Hong Kong tries again

From ANIMAL PEOPLE, March 2006:

Hong Kong banned keeping chickens and ducks as pets,
effective on February 20, 2006, after H5N1 was confirmed in 10 wild
birds of four different species.
Hong Kong tried to ban and cull other bird species kept as
pets when H5N1 first appeared in 1996, killing six residents, but
many people released their pets rather than allowing them to be
killed–which might have spread the disease if any of the pet birds
had been infected.
Doing door-to-door inspections, the Hong Kong Agriculture,
Fisheries and Conservation Department found 42 illegal bird-keepers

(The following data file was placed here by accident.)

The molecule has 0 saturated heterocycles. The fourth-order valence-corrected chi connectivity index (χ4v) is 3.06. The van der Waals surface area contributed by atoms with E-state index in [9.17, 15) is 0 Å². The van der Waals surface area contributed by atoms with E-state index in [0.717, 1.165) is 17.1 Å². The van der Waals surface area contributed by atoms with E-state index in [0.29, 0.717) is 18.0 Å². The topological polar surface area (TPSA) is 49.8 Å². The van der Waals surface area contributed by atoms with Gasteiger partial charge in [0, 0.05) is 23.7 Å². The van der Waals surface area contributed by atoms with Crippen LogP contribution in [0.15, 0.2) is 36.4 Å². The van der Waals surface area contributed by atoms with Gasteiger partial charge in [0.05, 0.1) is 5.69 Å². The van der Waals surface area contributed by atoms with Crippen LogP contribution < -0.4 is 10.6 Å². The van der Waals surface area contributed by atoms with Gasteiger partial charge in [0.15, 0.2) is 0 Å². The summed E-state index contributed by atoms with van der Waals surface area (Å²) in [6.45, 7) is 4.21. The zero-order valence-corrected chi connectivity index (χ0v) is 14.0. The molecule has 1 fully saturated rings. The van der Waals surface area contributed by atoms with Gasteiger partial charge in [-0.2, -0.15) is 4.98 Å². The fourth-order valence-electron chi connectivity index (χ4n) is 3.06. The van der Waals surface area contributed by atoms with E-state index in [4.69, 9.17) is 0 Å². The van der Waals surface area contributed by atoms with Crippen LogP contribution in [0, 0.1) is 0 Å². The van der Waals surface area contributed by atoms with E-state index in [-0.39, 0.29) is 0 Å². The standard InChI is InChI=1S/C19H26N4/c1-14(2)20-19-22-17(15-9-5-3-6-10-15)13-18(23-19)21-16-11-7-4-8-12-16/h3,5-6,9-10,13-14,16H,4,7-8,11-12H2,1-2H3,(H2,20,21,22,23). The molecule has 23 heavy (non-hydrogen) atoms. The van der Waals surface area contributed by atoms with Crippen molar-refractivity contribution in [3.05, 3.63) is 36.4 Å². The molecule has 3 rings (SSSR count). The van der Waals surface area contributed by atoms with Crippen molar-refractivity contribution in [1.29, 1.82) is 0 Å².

with 180 chickens and 57 other fowl in their possession, among the
first 43,600 households visited. They also found 1,000
chickens at an illegal slaughterhouse.
The Hong Kong Health, Welfare, & Food Bureau asked the
Legislative Council to ban live poultry sales by 2009, a goal the
bureau has pursued for more than 10 years. Under a permit buy-back
plan introduced in 2004, 272 of 814 live chicken vendors and 30 of
200 Hong Kong chicken growers have gone out of business, the bureau
said.

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